A delightful row has blown up in Scotland over the plan to erect 181 600ft wind turbines on the Hebridean island of Lewis.
For years we have been told how this largest onshore windfarm in Britain was going to help the UK to meet its now mandatory EU target to produce 20 per cent of our energy from renewable sources by 2020 – even though the 200 megawatts of electricity the turbines would intermittently produce represents only a quarter of the output of a modest-sized gas-fired power station.
But the £500 million scheme, which would involve building 100 miles of new roads, has aroused vehement opposition not only from the majority of the island’s inhabitants but from an array of conservation bodies, led by the Royal Society for the Protection of Birds.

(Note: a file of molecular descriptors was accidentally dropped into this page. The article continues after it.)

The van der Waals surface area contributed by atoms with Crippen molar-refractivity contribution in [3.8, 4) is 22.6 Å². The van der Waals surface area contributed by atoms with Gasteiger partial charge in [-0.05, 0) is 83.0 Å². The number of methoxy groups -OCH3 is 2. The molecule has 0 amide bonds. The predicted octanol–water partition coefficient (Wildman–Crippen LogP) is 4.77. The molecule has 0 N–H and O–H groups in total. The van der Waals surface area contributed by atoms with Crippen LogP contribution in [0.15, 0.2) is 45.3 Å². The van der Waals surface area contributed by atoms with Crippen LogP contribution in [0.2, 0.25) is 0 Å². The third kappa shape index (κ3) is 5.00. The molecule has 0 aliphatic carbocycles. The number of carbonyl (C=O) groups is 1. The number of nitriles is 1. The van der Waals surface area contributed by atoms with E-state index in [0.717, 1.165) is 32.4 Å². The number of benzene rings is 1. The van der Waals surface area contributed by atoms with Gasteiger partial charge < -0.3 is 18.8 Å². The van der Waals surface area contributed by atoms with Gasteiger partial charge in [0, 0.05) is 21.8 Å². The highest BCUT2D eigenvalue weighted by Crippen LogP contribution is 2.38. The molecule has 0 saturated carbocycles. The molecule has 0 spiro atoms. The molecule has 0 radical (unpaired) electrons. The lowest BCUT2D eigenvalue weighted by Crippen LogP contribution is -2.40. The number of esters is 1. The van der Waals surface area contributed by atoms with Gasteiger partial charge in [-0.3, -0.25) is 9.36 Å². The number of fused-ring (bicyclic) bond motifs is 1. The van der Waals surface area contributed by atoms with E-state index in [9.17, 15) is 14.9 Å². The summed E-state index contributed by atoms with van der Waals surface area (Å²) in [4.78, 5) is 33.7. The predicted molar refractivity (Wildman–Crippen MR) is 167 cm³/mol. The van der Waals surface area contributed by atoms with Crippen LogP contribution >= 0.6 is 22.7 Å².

They are horrified at the immense damage this vast industrial installation would do to wildlife over a huge area of specially-designated peatland, not least to Scotland’s largest population of golden eagles.
Now the “Scottish government” (as it likes to call itself), which was shortly expected to give the go-ahead to this scheme, has been told by the European Commission that this would be in serious breach of various EU environmental directives.
So, on one hand, the EU exhorts us to build thousands more giant turbines, as the only way to fulfil our environmental obligations on renewable energy.
On the other, when a highly unpopular project is proposed to do just that, the EU turns round to say that this would be so environmentally damaging that, if the project goes ahead, the UK could face a colossal fine from the European Court of Justice.
If anyone suggests that, under the EU, you cannot win, who could disagree?
By Christopher Booker
3 February 2008
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